These few blocks are home to some really lovely restaurants – I especially loved Casa Antoliana. The neighbourhood is a little Disneyland-esque, but very picturesque and a nice place to have a wander around.
7. Take a walk into the “real” Palenque city centre
Although the tourist area is cool, you should also head into downtown Palenque for a glimpse of everyday life in the city. Follow Primera Avenida out of La Cañada and across the bridge to reach the city centre.
You’ll find lots of busy streets lined with cafes, shops and markets. This is a great place to find some more affordable places to eat – particularly around the central park (see below).
8. Visit Parque Central and Santo Domingo Church
Within the city centre, two sights you can’t miss are the Parque Central and Santo Domingo Church. The park is a large paved plaza, home to another colourful Palenque Pueblo Magico sign and some small garden areas. There are quite a few cafes and food vendors around the plaza, so this is a great place to find affordable local food.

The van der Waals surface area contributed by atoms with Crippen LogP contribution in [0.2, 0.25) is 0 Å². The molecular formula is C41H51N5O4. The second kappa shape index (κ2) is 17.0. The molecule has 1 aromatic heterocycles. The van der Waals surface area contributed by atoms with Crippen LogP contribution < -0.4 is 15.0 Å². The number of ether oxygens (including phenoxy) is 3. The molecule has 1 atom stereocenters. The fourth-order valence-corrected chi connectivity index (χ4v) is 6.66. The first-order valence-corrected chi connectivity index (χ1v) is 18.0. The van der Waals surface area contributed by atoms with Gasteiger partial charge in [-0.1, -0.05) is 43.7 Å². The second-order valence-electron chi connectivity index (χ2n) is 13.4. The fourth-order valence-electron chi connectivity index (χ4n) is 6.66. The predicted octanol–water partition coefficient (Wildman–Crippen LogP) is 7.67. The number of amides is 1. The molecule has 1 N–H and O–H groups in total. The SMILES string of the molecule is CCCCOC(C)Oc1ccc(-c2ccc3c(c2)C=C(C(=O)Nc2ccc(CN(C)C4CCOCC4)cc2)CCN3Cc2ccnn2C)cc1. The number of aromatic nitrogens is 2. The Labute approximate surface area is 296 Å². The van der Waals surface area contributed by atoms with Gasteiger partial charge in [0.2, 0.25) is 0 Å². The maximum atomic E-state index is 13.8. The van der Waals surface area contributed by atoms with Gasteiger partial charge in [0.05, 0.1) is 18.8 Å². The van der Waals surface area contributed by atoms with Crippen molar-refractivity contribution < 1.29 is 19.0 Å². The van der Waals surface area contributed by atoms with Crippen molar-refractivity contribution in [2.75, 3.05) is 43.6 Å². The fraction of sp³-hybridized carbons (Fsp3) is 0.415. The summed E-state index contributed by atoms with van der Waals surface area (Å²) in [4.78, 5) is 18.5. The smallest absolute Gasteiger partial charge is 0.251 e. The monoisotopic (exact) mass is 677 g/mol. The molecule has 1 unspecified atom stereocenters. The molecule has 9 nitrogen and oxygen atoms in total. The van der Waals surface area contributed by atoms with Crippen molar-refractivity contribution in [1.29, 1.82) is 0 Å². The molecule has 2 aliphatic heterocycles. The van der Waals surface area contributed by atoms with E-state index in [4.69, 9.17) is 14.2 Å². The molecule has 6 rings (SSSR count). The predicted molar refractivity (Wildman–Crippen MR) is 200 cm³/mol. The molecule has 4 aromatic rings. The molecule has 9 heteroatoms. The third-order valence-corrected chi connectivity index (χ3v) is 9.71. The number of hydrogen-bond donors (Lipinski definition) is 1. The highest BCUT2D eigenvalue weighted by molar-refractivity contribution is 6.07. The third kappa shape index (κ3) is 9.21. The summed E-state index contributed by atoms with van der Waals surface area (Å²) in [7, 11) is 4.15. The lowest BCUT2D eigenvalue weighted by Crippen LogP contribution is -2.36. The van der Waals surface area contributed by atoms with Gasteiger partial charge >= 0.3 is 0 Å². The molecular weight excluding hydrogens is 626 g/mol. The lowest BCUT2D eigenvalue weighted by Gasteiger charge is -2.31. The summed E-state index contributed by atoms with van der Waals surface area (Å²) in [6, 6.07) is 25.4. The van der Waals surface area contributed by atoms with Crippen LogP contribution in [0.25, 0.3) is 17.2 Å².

Right next to the Parque Central, Parroquia Santo Domingo de Guzmán is a small, pretty church with a white, blue, and exposed stone facade. It’s definitely worth a quick look while you’re exploring Palenque city centre.
9. Eat some of the typical food of Chiapas
Every region in Mexico has its own unique cuisine, and Chiapas is no different. While you’re visiting Palenque, be sure to try a few of the local specialities, including:
- Tamales – a traditional prehispanic dish made with masa (a starchy, corn-based dough). The Chiapecan version is flavoured with spices and regional fruits.
- Cochito al Horno – Chiapas-style slow-roasted pork flavoured with local spices.
- Shuti broth – a Palenque speciality featuring small freshwater snails cooked in a broth flavoured with hoja santa (Mexican pepperleaf, also called jacuané)
- Queso Bola – a strong cheese from the nearby town of Ocosingo.
- Click here for a food guide from the local tourist board.
5 Awesome Day Trips from Palenque